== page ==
My Sixth Year in Comedy

On the eve of hosting Crow’s Nest and having my comedy anniversary at Throckmorton Theater, I started to question and doubt six years worth of jokes. It’s the same lack of conviction feeling I get when it’s been a few days since I did a set. The host is agitating a drunk Trump supporter. I am up next. It’s been over 2,175 days since that first three minute set at Tommy T’s, and it still feels like I don’t know what I’m doing. They say it takes 7-10 years to find your comedy voice. What if it’s just this, they went, f- it. I wasn’t funny anyway. 

I have one goal; Get better. Not funnier. Better. Anybody can be funny. Being good is when they go "I was thinking that same exact thing... but didn’t say it". Better is when they go "I could of thought of that!” Great is when they go home and google. The mantra for year six is own it. Anything you put out there, own it. This year, I really felt like myself. The asshole on stage is the same asshole off stage. But I still want to bring fire and go deeper. 

Year six was a shift. After 95 shows at The Swingin’ Door, we decided to shift it to Rail Club in San Carlos. I shifted my feet looking for a Saturday Night venue and did one show at Red Rock with a promise of one more. Then they shifted to residency for a year. Recording myself in a closet just wanting to see if I verbalize my thoughts and feelings shifted to a bi-weekly solo podcast. Zero to 93 real quick. I shifted from being a shy introvert, to a kind of shy person with opinions. I shifted from wanting to tell jokes to wanting people to have a good time. Sometimes it’s not about the jokes. It’s about if they want to come back or follow you.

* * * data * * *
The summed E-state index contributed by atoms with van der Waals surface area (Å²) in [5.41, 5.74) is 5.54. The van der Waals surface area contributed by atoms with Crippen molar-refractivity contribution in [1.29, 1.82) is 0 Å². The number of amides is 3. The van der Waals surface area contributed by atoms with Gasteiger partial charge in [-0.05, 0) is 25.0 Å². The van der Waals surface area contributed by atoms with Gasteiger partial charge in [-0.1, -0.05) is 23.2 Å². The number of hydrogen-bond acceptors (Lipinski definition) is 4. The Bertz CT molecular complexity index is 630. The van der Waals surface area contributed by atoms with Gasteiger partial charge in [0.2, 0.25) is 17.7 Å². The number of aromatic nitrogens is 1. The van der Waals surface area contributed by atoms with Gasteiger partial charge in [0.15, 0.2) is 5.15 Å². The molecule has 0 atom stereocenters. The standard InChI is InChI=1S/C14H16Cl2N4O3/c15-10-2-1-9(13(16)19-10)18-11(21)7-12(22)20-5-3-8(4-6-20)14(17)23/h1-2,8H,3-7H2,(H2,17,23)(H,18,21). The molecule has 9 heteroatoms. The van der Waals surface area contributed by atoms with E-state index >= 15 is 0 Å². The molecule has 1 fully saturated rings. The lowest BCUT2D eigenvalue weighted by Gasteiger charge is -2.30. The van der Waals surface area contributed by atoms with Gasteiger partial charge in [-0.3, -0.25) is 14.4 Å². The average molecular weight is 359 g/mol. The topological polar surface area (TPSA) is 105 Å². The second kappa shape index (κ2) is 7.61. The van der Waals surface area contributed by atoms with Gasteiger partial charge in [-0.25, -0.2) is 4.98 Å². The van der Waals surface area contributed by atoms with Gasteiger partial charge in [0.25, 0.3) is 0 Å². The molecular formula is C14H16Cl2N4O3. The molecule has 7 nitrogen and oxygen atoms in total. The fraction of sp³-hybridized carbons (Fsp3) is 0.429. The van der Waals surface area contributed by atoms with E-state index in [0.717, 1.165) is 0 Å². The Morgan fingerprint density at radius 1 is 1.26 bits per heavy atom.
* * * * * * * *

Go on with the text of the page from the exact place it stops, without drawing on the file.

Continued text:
Four big moments happened for me. My Mount Rushmore. Or reminders. One was Dana Carvey walked passed me in San Jose. He is the reason why I attempted doing this. Just the idea of him having fun on the biggest stage and how I had to share with my friends Monday morning. On a podcast, he mentioned interviewing Robin Williams for his paper and he asked, why he did comedy. “I want to play for the people.”

The second was seeing Billy Crystal do a drop set. Reading his autobiography, Billy Crystal was passed up for representation from a big agent because “he didn’t leave the audience a tip.” It sounded nice and cleaver, but it wasn’t until I saw him leave us a tip, I fully understand what separates them from the pack of comedians.

Third moment has to be Wendy Bartholomew doing anything I ask. I mean, co-produce. Everything from making fliers, buying a neon sign, curtains, and sound tech. Even drive and lets me be myself. It’s always a good feeling knowing someone has your back and understands what it takes to get better or do simple better. 

Fourth moment had to be hosting Crow’s Nest and doing 35 minutes. I just saw two 10 year comics bring fire in a broom closet in the Tenderloin. I walked to my car knowing I am nowhere near getting the fireman to put out my shows. Hosting this show in Santa Cruz told me I can get people to laugh. Sometimes it’s a performance, Sometimes it’s just being real. I think I have a voice. Or at least I’m right on track.

ComedyKevin Wongcomedy, blog